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Printed from https://www.Writing.Com/view/1666647
by Jeff
Rated: E · Article · How-To/Advice · #1666647
A comparison of good and poor WDC formatting.

AUTHOR'S NOTE: The formatting of this article is intentional. If you find it difficult or cumbersome to read, there is a re-formatted version provided below.


--- < ^ > ---



         Let's talk a little bit about formatting, shall we? I know, it's a terribly exciting subject. *Rolleyes*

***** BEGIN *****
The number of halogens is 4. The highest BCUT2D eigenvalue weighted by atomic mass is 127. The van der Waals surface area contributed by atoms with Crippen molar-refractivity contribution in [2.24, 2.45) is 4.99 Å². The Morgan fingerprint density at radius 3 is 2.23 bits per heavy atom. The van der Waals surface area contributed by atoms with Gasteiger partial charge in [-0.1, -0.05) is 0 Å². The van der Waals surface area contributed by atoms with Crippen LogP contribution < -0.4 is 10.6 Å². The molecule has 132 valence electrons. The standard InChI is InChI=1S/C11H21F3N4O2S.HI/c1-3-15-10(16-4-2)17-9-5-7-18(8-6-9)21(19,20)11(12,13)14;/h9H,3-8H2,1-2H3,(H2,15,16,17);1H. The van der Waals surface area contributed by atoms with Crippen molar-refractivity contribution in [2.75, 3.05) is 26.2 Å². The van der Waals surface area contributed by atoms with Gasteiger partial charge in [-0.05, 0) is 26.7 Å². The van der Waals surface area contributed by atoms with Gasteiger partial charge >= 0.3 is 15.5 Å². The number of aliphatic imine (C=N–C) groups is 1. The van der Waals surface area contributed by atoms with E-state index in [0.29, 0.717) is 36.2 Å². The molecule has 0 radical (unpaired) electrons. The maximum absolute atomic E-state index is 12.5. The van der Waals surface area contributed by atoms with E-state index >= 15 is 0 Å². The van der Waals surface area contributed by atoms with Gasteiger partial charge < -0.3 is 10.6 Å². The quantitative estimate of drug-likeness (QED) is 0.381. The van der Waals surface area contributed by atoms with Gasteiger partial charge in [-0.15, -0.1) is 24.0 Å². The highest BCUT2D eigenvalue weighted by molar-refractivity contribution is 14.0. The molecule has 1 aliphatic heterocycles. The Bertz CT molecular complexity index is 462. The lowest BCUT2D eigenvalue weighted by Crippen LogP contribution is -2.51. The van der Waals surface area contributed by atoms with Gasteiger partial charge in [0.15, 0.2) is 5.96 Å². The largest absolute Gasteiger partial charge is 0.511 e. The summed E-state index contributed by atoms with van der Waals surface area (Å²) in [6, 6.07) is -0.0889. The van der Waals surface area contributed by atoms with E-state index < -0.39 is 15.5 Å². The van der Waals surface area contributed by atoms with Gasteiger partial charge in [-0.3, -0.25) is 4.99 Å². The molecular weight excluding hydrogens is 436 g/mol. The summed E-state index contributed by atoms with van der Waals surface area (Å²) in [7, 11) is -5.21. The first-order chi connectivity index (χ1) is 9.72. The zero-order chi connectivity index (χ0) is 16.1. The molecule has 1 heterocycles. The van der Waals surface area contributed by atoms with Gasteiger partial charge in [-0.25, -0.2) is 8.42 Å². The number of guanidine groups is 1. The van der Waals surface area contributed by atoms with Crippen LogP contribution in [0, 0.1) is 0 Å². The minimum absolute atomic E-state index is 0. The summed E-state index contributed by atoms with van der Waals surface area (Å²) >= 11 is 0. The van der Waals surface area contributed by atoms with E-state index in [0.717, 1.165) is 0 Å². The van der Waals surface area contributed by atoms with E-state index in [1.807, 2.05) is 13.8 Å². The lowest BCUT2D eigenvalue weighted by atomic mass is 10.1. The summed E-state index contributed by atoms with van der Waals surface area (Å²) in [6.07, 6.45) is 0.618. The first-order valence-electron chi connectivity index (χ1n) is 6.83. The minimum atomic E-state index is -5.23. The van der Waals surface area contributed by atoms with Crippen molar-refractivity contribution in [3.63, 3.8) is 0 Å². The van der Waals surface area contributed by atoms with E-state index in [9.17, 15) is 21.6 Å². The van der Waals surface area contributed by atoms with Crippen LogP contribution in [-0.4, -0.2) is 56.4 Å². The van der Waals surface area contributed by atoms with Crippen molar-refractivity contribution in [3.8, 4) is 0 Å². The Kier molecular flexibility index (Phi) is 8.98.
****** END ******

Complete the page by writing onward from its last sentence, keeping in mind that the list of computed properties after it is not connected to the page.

The thing is, the way you present your work can have just as much as an impact on your reader as your characters, dialogue, story, and writing style. Presentation is the first thing that catches a reader's attention and while good formatting is often quickly dismissed, bad formatting is not. Bad formatting can ruin your audience's reading experience by drawing attention away from the content of the work and refocusing it on the context which it's being presented. To be clear, I'm not talking about proper spelling, grammar and punctuation; I'm talking about the way the work looks on the page (or the screen, in the case of Writing.Com). The great thing about Writing.Com is that there are an abundance of tools - mostly in the form of WritingML coding - that can help you create a piece of writing with a successful presentation that enhances your audience's reading experience. Some things to consider: